22. DIAGNOSIS • Any of these ,concurrent with new-onset hypertension at 20 weeks of pregnancy or beyond is enough to establish preeclampsia,even in the absence of proteinuria • Reviews of maternal mortality data have shown that waiting for proteinuria to present can result in delayed intervention or missed diagnosis.,as not all women with preeclampsia develop proteinuria
  23. Predicting pre-eclampsia • Demographics and family history • -maternal age >40years • -family history of preeclampsia(mum or sister) • -family history of early-onset cardiovascular disease
  24. Predicting pre-eclampsia • Past medical or obstetric history • -Previous pre-eclampsia (*) • -Antiphospholipid antibody syndrome(*) • -Pre existing medical condition (s) • -Pre existing hypertension or booking dBP>90 • -Pre existing renal disease or booking proteinuria • -Pre existing diabetes mellitus • Heritable thrombophilias • Non-smoking • Previous miscarriage at <10 weeks with same partner.
  25. Risk makers for preeclampsia • Current pregnancy (First trimester) • Multiple pregnancy(*) • Overweight/obesity • First ongoing pregnancy • New partner • Reproductive technologies • Inter-pregnancy interval>10years • Booking sBP>130mmHg or dBP>90mmHg • GTD, Abnormal PAPP-A. • Vaginal bleeding in early pregnancy
  26. Risk makers for pre-eclampsia • Second or third trimester • Gestational hypertension • Abnormal AFP, hCG, inh A or E3 • Excessive weight gain in pregnancy • Infection during pregnancy (UTI, periodontal disease) • Abnormal uterine artery Doppler • IUGR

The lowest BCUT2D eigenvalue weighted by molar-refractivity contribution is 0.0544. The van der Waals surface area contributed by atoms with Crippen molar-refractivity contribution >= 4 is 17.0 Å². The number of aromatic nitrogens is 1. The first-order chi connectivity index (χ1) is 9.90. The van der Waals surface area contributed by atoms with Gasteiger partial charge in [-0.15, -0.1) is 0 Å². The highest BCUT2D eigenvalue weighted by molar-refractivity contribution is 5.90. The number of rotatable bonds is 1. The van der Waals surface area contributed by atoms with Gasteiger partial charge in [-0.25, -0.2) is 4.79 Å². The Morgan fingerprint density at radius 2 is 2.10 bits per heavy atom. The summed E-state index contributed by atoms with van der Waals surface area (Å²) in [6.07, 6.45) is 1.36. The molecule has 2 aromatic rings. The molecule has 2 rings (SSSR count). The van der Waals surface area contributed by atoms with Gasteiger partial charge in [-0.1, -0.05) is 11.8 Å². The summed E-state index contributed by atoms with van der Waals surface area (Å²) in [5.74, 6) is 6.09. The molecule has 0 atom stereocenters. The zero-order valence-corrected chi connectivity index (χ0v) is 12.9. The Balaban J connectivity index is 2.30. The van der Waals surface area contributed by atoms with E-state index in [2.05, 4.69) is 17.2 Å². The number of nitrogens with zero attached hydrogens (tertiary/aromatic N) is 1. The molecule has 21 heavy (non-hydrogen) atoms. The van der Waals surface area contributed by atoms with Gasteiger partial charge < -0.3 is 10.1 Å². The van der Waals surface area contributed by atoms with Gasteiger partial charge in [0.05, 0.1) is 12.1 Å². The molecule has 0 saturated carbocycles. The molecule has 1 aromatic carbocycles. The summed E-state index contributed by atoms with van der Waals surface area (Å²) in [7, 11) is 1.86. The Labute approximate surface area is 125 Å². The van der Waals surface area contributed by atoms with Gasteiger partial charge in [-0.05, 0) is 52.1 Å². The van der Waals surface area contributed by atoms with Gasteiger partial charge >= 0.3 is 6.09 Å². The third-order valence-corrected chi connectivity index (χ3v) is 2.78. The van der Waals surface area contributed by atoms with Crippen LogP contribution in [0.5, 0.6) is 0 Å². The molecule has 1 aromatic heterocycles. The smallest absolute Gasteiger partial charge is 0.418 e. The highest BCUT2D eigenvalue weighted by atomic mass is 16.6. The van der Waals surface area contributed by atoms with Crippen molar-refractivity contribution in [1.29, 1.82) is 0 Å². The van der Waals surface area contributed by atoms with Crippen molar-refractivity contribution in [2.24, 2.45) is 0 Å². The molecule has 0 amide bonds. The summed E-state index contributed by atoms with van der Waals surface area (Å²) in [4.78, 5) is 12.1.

27. Predicting preeclampsia • No single test predicts pre-eclampsia sufficiently to be recommeded for use in clinical practice to improve outcome. • THE CONFIDENTIAL ENQUIRY INTO MATERNAL DEATH HAVE RELATED UNDERAPPRECIATION OF RISK IN PRE-ECLAMPSIA TO POTENTIALLYAVOIDABLE DEATHS.
  28. MANAGEMENT OF PET Degree of hypertension Mild hypertension Moderate hypertension Severe hypertension Admit to hospital Yes Yes Yes Treat No With oral labetolol as first line .keep bp at systolic <150 and diastolic at 80-100 mmHg With oral/IV labetolol as first line .keep bp at systolic <150 and diastolic at 80-100 mmHg Measure blood presssure At least four times a day At least four times a day More than 4 times a day depending on clincal circumstance Test for proteinuria Do not repeat quantification Do not repeat quantification Do not repeat quantification
  29. Timing of delivery • Refers to pregnancy prolongation following a period of observation and stabilisation • Only about 40% of women are eligible • Should be offered only in experienced centres where neonates can be cared for (secondary or tertiary care centre)
  30. Timing of delivery • Expectant care at<24 weeks is associated with substanticl maternal complication rates (including death) (27-71%) and perinatal mortality (80%)] • Termination of pregnancy should be discussed
  31. Timing of delivery • At 24- 33 weeks + 6 days • Associated with lower rates of maternal complications (5%) and fewer neonatal complications despite poorer fetal growth • Average pregnancy prolongation is 2 weeks • At 34-36 weeks + 6 days • Expectant management appears to decrease neonatal respiratory distress syndrome.
  32. Indications for delivery • Term gestation • Severe maternal complications • Stillbirth or non-reassuring fetal monitoring
  33. Most commonly used agents for treating BP>160/110 Agent Dosage Onset Peak Duration Comments Labetalol Start with 20mgIV 5mins 30mins 4hrs Best avoided in women repeat 20-80mg IV with asthma or heart q 30min.maximum failure of 300mg(then switch to oral tablets Nifedipine 5-10mg cap or 5-10mins 30mins -6hrs 10mg tab orally every 30 mins Hydralazine .Start with 5mgIV 5mins 30mins repeat 5-10mgIV every 30mins ORAL LABETALOL HAS BEEN RECOMMENDED AS AN INITIAL THERAPY FOR SEVERE HYPERTENSION.(NICE GUIDELINE )